"Cough, feeling of fullness in the chest, shortness of breath, substernal pain, and weight loss are the common symptoms of Mediastinal Cancer."




Contrast-enhanced CT chest can confirm the presence of a mediastinal mass, also provides detailed information regarding the mediastinal abnormality, including its location, size, relationship to other structures, and tissue characteristics, particularly involvement/invasion or compression of surrounding structures, which is critical in planning treatment.

  • Magnetic resonance (MR) imaging – MR is useful in distinguishing compression versus invasion, particularly in cases of large anterior mediastinal masses.
  • Positron emission tomography (PET) – For a mediastinal mass that is suspected to be lymphoma, using 18F-fluorodeoxyglucose (FDG) with fused CT may be performed. This modality can be useful to identify a preferred biopsy site. For tumors found to be PET avid on the initial study, it can be useful in monitoring response to treatment. However, it is important to note that FDG-PET imaging can be misleading because nonmalignant conditions such as teratoma and thymic cysts have been shown to have FDG accumulation in 14 to 42 percent of cases. Besides, normal thymus has been shown to have a maximum standardized uptake value (SUV) of 2.00 to 2.09, and the thymic rebound has also been observed, where patients treated with chemotherapy for another malignancy have been found to have increased PET activity with a mean SUV of 2.89 at a mean interval of 10 months after chemotherapy completion.
  • MRI spine – provide a detailed evaluation of posterior mediastinal tumours that are adjacent to the spine.
  • Technetium scan – For a suspected ectopic thyroid tissue or a substernal goiter.
  • MIBG {meta-iodobenzylguanidine} – for mediastinalpheochromocytoma.
  • Scrotal ultrasound – For a mediastinal mass that is suspected or proven to be a germ cell tumour,.
  • Ga-68 DOTATATE) PET/CT scan – in staging neuroendocrine tumours of the thymus.

CT Guided / USG Guided in case of suspicious lymphoma and in borderline operable tumours where neoadjuvant treatment is planned.

EBUS- Endobronchial ultrasound is an outpatient procedure where a small tube is entered into the nostrils and reached into the windpipe to assess the adjacent structures around it. It is a non-invasive procedure where a tissue diagnosis can be obtained from the lymph nodes which helps in diagnosing mediastinal pathology.

Endo-ultrasound ( EUS) in rare occasions where an endoscope is placed in the oral cavity and parao-esophageal tissues like lymph nodes etc can be visualized and biopsied.




When a percutaneous or endobronchial biopsy is not possible or cannot provide adequate tissue to definitively establish a diagnosis, a surgical biopsy may be necessary. Surgical options for obtaining a tissue sample are described below:

  • Anterior mediastinotomy for lesions that are substernal(behind the sternum).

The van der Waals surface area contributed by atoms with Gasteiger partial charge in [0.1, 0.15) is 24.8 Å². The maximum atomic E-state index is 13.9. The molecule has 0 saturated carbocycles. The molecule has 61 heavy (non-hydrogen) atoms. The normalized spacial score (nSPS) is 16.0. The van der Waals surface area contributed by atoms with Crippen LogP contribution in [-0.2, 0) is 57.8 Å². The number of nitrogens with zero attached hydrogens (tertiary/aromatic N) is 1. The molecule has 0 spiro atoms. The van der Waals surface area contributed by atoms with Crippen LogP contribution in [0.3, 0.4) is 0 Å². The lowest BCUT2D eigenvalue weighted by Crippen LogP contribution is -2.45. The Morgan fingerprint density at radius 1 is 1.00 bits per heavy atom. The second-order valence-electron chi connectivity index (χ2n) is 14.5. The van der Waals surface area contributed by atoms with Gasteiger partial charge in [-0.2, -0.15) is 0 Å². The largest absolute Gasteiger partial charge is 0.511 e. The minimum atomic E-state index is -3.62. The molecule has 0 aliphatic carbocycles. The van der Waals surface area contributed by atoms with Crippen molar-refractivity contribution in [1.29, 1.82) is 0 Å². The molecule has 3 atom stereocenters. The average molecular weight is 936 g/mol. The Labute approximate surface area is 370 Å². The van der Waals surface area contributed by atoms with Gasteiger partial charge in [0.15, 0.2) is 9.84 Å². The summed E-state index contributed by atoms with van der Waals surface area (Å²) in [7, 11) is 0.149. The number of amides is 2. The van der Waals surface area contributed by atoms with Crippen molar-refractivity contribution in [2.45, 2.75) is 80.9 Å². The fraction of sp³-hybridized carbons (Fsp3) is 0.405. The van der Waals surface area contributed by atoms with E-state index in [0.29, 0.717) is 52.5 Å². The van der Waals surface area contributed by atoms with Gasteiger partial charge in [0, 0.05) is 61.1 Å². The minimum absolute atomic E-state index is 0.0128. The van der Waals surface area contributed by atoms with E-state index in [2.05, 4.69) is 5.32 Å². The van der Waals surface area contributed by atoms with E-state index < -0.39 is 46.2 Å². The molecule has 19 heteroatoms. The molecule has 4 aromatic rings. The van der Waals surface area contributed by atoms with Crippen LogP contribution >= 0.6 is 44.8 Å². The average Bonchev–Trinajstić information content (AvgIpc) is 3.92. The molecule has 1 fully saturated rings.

• A cervical mediastinoscopy is an option for lesions in the middle mediastinum. A mediastinoscope is inserted through a small incision just above the sternal notch and directed into the mediastinum. This approach is effective at obtaining tissue from mediastinal masses that are adjacent to the airway.
  • Video-assisted thoracoscopy and video-assisted thoracoscopic surgery (VATS).
Surgical resection

The most appropriate surgical approach for resection of a mediastinal mass depends upon the patient, the location and size of the lesion, the presumptive diagnosis, and the preference and experience of the surgeon performing the resection. Options for surgical resection include minimally invasive approaches.

  • VATS through the chest or via subxiphoid approach, robotic-assisted, transcervical resection).
  • Traditional open approaches (thoracotomy, median sternotomy, thoraco-sternotomy [clamshell], hemi-thoracosternotomy [hemi-clamshell] incisions).

VATS plays a major role in mediastinal tumours, which is a safe procedure, less morbid and oncologically safe. It can be done either in 1 or 2 or 3 keyhole incisions where most of the patient can go home safely on the next day and in advanced VATS, we do larger tumour excisions with vascular resections and reconstructions.

RATS has a cutting edge over conventional VATS where surgery can be done in inaccessible areas, more precise, HITOC Hyperthermic intrathoracic chemotherapy is local intraoperative perfusion of thoracic cavity with chemotherapy agent after surgical cytoreduction of malignant tumours particularly carried out as an additive procedure in malignant pleural mesothelioma, thymoma with pleural spread and in secondary pleural carcinomatosis in selected patients.

Winning Over Cancer

Mr Mohammed Jamal Uddin from Bangladesh shares his experience about undergoing Proton treatment for his lung tumour at Apollo Proton Cancer Centre.

Watch him speak about his journey.


Mr. Praboth Palit from Mumbai shares an emotional journey of his treatment at Apollo Proton Cancer Centre. Despite facing a lot of challenges in the beginning, Praboth never lost his hope which is highly commendable.

He thanked Mr. John Chandy ,Dr. Srinivas Chilukuri , and the entire team for their support and guidance.